With each day comes a new crate of tea leaves, hints and clues of what’s to come, and when. We gauge ebbs and flows of “momentum” — toward the resumption of sports, away from it, who wants to play, how can they play, will they be safe, will the people care?
NBA superstars hold a conference call, and the message is this: ‘We want to play.’ The NHL commissioner expresses confidence in a 24-team playoff. The governor of New York, Andrew Cuomo, declares his state “a ready, willing and able partner,” says “the state will work with [teams] to come back.”
It is impossible not to feel small jolts of hope.
Always, though, there is the thousand-pound buzzkill in the room.
Always, there is the bottom line, especially in the sport so many have entrusted as being the guidepost through all of this — baseball. It is baseball that has begun to aggressively get its house in order, issuing a thorough 67-page outline of protocols and procedures designed to ensure a safe return. It is baseball that has thrown the most spaghetti against the most walls, gaming out plans that make the most sense.
And it will be baseball that must, eventually, discuss and debate what will surely be the sourest aspect of all of this: whether players will agree to play for the prorated portion of their contracts, which is what the Players Association wants, or if they’ll agree to a strict (and, for now, temporary) revenue-sharing split.
We are, of course, in absolutely no mood for this bickering as a nation, and will have no patience for the perennial quarrels between millionaire players and billionaire owners. There are, at last count, 36 million out-of-work Americans. The COVID-19 death toll will soon surpass 100,000. In other times, Blake Snell might simply be dismissed as just another chatty baseball player with little self-awareness.
In these times, he might well become a pariah of piggishness, the very symbol of self-indulgence, if this labor civil war actually draws blood.
The players, after all, have never enjoyed support in the court of public opinion in any of this, no matter how noble their cause might be. It is a useful coincidence that 50 years ago this week, inside room 1505 of the federal courthouse at Foley Square, Curt Flood squared off with MLB in the first genuine showdown over the fundamental rights of players.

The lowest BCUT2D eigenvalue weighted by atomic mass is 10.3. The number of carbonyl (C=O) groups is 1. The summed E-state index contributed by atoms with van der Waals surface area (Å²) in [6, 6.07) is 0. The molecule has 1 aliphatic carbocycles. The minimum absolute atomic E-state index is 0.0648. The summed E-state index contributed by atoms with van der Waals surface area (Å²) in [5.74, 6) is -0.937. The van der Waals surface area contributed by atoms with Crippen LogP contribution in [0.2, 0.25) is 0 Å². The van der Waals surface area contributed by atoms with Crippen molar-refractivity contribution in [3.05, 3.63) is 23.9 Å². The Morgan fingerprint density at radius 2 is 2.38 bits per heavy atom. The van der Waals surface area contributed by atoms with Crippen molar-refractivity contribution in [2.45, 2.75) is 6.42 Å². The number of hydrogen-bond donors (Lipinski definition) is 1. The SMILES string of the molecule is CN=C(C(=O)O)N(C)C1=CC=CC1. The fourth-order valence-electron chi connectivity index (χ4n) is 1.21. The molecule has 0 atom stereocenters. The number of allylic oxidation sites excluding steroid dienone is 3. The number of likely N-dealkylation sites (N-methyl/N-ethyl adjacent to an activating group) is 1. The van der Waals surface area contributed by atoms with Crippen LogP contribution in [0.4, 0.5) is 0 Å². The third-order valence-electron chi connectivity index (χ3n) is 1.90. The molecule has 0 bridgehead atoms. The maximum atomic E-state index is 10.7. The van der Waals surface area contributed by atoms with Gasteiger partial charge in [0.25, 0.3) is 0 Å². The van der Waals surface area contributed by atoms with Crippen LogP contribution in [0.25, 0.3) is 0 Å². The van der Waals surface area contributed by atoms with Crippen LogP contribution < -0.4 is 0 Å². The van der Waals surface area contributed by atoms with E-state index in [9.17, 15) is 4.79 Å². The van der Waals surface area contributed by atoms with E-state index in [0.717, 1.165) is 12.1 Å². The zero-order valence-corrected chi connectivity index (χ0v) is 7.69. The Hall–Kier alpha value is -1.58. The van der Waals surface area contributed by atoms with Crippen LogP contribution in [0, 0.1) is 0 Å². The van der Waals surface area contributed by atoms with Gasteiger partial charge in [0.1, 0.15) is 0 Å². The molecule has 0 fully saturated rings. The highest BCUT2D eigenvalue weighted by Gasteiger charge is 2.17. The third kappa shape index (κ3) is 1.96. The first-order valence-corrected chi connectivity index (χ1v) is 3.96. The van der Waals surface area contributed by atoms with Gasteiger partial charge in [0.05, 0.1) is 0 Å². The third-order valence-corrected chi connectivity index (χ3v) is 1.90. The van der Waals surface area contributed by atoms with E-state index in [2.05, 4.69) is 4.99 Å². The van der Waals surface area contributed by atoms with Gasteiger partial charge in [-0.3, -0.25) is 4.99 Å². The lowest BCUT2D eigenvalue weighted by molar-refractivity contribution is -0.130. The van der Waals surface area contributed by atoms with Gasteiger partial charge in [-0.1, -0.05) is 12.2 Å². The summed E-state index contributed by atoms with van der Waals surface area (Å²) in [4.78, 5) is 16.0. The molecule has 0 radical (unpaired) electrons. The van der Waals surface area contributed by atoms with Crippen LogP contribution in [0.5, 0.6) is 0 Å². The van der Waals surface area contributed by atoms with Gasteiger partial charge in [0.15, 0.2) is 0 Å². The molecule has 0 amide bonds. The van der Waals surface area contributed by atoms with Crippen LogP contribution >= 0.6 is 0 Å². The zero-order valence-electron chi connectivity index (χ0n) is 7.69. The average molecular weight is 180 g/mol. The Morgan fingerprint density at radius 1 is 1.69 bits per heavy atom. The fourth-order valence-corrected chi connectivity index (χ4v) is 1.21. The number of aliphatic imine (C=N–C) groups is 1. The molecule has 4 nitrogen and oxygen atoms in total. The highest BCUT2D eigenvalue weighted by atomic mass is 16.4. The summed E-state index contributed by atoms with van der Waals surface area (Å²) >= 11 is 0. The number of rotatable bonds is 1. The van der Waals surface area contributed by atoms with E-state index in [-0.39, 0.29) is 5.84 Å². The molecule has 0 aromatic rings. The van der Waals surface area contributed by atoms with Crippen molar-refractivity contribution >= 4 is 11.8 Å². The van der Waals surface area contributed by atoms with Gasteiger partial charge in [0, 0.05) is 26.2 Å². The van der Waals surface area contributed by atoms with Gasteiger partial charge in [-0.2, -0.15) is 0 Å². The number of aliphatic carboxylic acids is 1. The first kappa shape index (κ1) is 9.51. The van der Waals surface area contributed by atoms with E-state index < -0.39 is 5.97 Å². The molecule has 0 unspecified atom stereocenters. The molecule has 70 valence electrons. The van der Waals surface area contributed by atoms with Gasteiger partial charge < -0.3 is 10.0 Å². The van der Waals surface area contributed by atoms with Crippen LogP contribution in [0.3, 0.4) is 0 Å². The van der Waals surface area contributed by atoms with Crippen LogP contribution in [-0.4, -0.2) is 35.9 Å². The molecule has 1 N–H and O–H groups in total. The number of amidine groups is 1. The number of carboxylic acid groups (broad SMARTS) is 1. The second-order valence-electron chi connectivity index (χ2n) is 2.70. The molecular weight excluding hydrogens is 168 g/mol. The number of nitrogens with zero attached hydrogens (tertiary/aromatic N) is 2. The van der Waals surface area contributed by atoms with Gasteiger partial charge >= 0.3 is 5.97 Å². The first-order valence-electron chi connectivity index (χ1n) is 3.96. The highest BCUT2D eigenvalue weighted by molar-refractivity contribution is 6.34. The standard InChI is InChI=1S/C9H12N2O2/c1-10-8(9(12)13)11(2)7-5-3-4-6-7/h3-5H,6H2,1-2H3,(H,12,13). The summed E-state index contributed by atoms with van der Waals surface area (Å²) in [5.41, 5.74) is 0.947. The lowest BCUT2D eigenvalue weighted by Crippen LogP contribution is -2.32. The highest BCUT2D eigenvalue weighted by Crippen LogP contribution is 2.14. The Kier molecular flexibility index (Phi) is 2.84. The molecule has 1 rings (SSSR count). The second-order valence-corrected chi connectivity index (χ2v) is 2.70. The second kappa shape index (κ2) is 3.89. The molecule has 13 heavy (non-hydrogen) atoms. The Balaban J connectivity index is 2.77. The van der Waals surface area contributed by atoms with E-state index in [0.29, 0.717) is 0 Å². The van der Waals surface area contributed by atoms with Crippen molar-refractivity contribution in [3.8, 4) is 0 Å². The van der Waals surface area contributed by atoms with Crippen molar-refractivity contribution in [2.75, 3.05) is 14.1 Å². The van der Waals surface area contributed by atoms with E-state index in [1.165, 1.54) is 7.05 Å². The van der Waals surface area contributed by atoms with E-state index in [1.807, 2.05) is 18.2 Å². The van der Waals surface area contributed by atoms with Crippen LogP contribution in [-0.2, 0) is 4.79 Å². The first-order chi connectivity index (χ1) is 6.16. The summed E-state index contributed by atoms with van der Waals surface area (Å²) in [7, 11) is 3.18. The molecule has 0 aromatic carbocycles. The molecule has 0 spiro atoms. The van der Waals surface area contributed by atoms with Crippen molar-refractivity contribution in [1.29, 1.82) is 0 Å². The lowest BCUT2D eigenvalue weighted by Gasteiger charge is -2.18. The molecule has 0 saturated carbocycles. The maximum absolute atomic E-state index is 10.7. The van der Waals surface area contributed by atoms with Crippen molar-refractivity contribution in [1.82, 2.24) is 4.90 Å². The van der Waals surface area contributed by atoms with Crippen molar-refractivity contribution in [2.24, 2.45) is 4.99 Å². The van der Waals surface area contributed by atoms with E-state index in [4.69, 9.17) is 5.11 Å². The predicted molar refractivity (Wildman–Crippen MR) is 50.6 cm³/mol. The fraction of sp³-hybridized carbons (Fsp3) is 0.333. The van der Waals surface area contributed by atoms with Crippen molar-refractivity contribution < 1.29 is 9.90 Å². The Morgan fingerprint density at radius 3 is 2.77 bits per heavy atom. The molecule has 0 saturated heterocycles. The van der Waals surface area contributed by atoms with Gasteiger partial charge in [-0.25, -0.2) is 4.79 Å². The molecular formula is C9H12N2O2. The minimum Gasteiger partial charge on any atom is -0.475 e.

The reserve clause had existed for a century, a standard part of a baseball contract which, in essence, bound a player to a team for life, unless the team chose to trade or release him. Players railed against this for years but the standard reply, every bit as loud in 1920 as 2020, was this: Shut up and play.
Flood had been traded from the Cardinals to the Phillies after the 1969 season. He refused to report to Philadelphia. He chose to challenge the reserve clause in court, backed by the union, and much of the theater of Flood v. Kuhn was equal parts comedic and infuriating. At one point, as Flood nervously gave testimony, the judge, Irving Ben Cooper, interrupted.
“I presume you are not finding this as easy as getting up to bat,” he said, and it is impossible to believe he ever said something like that to a jumpy plaintiff in, say, any wrongful-death suit he oversaw. Flood was actually asked to recite the back of his baseball card at one point. But his most compelling testimony has lived on, eternally, as the lasting battle cry of the MLBPA:
“I didn’t think that after 12 years I should be treated like a piece of property,” he said.
Flood, famously, lost the case and, in essence, sacrificed his career for the cause, but the union was forever emboldened. It was a pyrrhic victory for baseball, which has endured 50 years of bludgeonings by the union, making up for a prior century of paternalistic power. The two sides were already headed for confrontation in a year. The pandemic has sped up that schedule.
Whether the rest of us are ready for it or not.
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